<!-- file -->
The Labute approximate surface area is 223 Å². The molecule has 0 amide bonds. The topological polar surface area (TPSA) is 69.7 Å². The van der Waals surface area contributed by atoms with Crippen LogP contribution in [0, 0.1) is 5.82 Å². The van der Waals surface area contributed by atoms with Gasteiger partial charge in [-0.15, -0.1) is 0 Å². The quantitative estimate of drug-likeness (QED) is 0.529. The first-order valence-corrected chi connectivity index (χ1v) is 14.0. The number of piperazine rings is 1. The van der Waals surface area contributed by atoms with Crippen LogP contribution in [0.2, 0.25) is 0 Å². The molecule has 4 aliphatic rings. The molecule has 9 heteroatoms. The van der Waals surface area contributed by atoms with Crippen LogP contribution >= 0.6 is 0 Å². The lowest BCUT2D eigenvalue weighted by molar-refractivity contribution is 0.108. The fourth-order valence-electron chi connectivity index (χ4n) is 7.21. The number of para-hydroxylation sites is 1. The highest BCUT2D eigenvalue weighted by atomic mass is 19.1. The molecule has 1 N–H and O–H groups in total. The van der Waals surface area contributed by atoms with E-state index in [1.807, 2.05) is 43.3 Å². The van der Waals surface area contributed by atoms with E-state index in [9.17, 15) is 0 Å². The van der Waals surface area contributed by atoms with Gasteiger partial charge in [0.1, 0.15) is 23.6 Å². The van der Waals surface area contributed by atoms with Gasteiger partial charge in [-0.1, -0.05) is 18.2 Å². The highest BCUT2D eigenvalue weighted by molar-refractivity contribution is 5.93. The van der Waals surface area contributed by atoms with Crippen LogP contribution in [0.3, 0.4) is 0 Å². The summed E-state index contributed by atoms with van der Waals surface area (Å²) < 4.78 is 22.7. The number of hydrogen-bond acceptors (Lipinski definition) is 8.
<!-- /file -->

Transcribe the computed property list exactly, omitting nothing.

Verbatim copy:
The Labute approximate surface area is 223 Å². The molecule has 0 amide bonds. The topological polar surface area (TPSA) is 69.7 Å². The van der Waals surface area contributed by atoms with Crippen LogP contribution in [0, 0.1) is 5.82 Å². The van der Waals surface area contributed by atoms with Gasteiger partial charge in [-0.15, -0.1) is 0 Å². The quantitative estimate of drug-likeness (QED) is 0.529. The first-order valence-corrected chi connectivity index (χ1v) is 14.0. The number of piperazine rings is 1. The van der Waals surface area contributed by atoms with Crippen LogP contribution in [0.2, 0.25) is 0 Å². The molecule has 4 aliphatic rings. The molecule has 9 heteroatoms. The van der Waals surface area contributed by atoms with Crippen LogP contribution >= 0.6 is 0 Å². The lowest BCUT2D eigenvalue weighted by molar-refractivity contribution is 0.108. The fourth-order valence-electron chi connectivity index (χ4n) is 7.21. The number of para-hydroxylation sites is 1. The highest BCUT2D eigenvalue weighted by atomic mass is 19.1. The molecule has 1 N–H and O–H groups in total. The van der Waals surface area contributed by atoms with E-state index in [1.807, 2.05) is 43.3 Å². The van der Waals surface area contributed by atoms with E-state index in [9.17, 15) is 0 Å². The van der Waals surface area contributed by atoms with Gasteiger partial charge in [0.1, 0.15) is 23.6 Å². The van der Waals surface area contributed by atoms with Gasteiger partial charge in [-0.1, -0.05) is 18.2 Å². The highest BCUT2D eigenvalue weighted by molar-refractivity contribution is 5.93. The van der Waals surface area contributed by atoms with Crippen LogP contribution in [0.3, 0.4) is 0 Å². The summed E-state index contributed by atoms with van der Waals surface area (Å²) < 4.78 is 22.7. The number of hydrogen-bond acceptors (Lipinski definition) is 8.